Beyond the critical vetting of suppliers, and their VRS to ensure quality sourcing, it essential to require that suppliers hold industry recognized standards and certifications regarding their testing laboratories and facilities, such as ISO 17025, in addition to ISO 9001, among others. As Bob Chesla of Rockwell Automation reminds us in the SCB article, Quality Management Systems (QMS) are intimately tied to counterfeit mitigation:

This [ISO 9001] certification indicates that a business conforms to a basic level of quality. It requires management of every process in an organization that impacts quality with the added benefits of increased quality awareness, consistency in operations, and process improvements. To have a QMS verified and certified by an independent third party confirms that procedures are in place to cover major processes and that they are being implemented and are effective.

Considering the IEEE article, trust needn't be placed blindly, nor be the modus operandi for sourcing electronic components in today's global marketplace. Similarly, assuming counterfeiters limit themselves is equally false; they are opportunists and no sector or channel is immune to criminal behavior, unfortunately.

Rather, the successful counterfeit mitigation strategies for today's complex global supply chain requires developing a VRS rubric or checklist that includes on-site auditing and true traceability of sourcing and testing. The leading, professional and reputable distributors in the semiconductor and electronics supply chain, make their processes and certification readily available for audit and on-site inspection. Quality distributors stay ahead of the curve of counterfeiting, they have to, it is the core of their reputation to not only properly and legally source bona fide components, but to also safeguard their clients and the end-users.

Matt Hartzel, COO for Smith, provided his detailed and careful understanding of the "Quality Ecosystem" in Smith MarketWatch Quarterly:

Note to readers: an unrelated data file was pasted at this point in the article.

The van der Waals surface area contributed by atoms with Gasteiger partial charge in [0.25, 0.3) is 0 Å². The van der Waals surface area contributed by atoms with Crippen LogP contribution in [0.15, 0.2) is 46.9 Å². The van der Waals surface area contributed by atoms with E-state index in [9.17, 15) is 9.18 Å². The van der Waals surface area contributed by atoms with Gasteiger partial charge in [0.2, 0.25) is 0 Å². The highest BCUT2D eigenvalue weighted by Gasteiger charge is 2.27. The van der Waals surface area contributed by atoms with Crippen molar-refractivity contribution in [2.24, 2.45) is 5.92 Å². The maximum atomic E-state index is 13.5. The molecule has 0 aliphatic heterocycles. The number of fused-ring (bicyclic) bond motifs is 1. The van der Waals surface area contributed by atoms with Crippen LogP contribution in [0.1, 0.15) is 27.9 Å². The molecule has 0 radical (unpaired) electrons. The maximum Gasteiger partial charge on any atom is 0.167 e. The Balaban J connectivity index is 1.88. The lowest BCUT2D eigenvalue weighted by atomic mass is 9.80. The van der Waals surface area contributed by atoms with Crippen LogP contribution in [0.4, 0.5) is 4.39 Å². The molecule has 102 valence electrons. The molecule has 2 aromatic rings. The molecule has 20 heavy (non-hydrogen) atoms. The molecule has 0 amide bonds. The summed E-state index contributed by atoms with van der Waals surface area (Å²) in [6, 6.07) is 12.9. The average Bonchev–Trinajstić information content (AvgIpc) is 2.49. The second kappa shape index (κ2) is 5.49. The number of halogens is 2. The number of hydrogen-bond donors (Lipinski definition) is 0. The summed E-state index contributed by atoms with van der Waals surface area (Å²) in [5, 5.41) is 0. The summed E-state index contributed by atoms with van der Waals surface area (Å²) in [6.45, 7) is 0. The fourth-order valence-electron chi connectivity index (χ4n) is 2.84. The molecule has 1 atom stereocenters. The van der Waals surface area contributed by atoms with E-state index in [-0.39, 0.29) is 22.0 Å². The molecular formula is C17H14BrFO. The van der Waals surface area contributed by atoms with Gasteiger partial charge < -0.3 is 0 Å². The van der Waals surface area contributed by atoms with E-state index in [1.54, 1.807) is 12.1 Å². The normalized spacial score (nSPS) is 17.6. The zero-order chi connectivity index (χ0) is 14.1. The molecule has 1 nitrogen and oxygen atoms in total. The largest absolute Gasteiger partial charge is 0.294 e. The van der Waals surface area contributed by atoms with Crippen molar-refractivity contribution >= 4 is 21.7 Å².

At Smith & Associates our history and expertise is steeped in the understanding of solving real-world business challenges, pushing QMS standards to the next level, and keeping abreast of the latest legislative and regulatory requirements globally. As a result of this agility, we are able to provide a dynamic set of services that are rooted in industry-recognized certifications and accreditations while incorporating innovative yet standardized counterfeit mitigation processes, procedures and detection mechanisms through our sophisticated laboratories.

Strategic partnering does include trust, but not blindly. QMS is a verifiable set of business processes and procedures that are supported by auditable technical capabilities and knowledge, such as through ISO 9001, ISO 17025, among others. Leading Independent Distributors like Smith & Associates, have the technical knowledge, experience, databases, and sophisticated laboratories that wrap additional QMS layers around a continually updated VRS to ensure that the utmost quality standards are upheld within Smith and required of those in Smith's supply chain.

Lisa Ann Cairns, Ph.D.
Written on Tuesday, 05 November 2013 17:33 by Lisa Ann Cairns, Ph.D.